Loading Data Sets from a Database

You may occasionally load data into a data set from an XML file that has been cached on the client machine, and you may even (more rarely) have occasion to programmatically create a data set as shown in the previous section. However, the vast majority of the time you will be using data sets in conjunction with some form of relational data store. When that is the case, you will be loading the data into a data set using one of the managed providers introduced earlier, or you will be using typed data sets, where the schema is built into the type instead of needing to be determined dynamically.

I am going to focus on the use of the SQL Server managed provider, as it is probably the most common database used in .NET applications. If you need to use the OLE DB, Oracle, or ODBC providers, the coding patterns are virtually identical, thanks to the fact that they are all based on the same interfaces. Keep in mind that the SQL Server managed provider can be used with either a full-up instance of SQL Server or with a SQL Server 2005 Express instance, which is just a scaled-down free version of the SQL Server engine.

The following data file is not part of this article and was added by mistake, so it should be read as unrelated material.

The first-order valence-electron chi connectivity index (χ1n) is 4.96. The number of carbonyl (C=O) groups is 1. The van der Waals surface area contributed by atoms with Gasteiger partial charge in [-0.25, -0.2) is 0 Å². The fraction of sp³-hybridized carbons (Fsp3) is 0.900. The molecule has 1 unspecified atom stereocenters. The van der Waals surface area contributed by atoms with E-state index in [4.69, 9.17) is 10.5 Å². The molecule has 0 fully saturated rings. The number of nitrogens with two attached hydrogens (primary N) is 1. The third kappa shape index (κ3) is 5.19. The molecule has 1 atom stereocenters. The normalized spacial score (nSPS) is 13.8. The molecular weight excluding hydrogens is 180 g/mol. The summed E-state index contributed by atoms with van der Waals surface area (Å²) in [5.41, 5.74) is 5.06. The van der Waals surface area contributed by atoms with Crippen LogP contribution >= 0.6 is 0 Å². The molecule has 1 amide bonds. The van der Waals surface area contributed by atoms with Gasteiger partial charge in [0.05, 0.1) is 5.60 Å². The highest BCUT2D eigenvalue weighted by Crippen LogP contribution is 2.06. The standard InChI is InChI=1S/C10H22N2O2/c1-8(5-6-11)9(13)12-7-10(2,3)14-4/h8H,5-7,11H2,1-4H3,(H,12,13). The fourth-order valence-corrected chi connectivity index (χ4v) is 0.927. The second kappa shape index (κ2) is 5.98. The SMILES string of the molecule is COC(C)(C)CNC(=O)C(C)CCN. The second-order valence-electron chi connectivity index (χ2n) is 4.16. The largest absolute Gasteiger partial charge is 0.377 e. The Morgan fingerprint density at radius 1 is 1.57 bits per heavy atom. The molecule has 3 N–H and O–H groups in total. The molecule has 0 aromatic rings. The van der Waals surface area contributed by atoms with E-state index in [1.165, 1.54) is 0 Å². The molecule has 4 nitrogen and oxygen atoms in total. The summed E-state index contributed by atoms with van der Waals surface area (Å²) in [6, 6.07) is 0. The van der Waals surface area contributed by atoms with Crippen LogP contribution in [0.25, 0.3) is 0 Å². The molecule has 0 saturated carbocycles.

I recommend that you use SQL Express for creating client-side or small application databases, rather than Microsoft Access databases. The SQL Express engine is much more robust for client-server applications, and you can use many features of the SQL Server engine that aren't available in Access, such as stored procedures and triggers. You can easily establish a connection to a SQL Express database just by specifying a file path to the MDF file that contains the database.

You have already seen one case of loading a data set from a SQL Server table earlier in the section Relational Data Access. You can also use a SQL Server 2005 Express database connection, as shown in Listing D.3.

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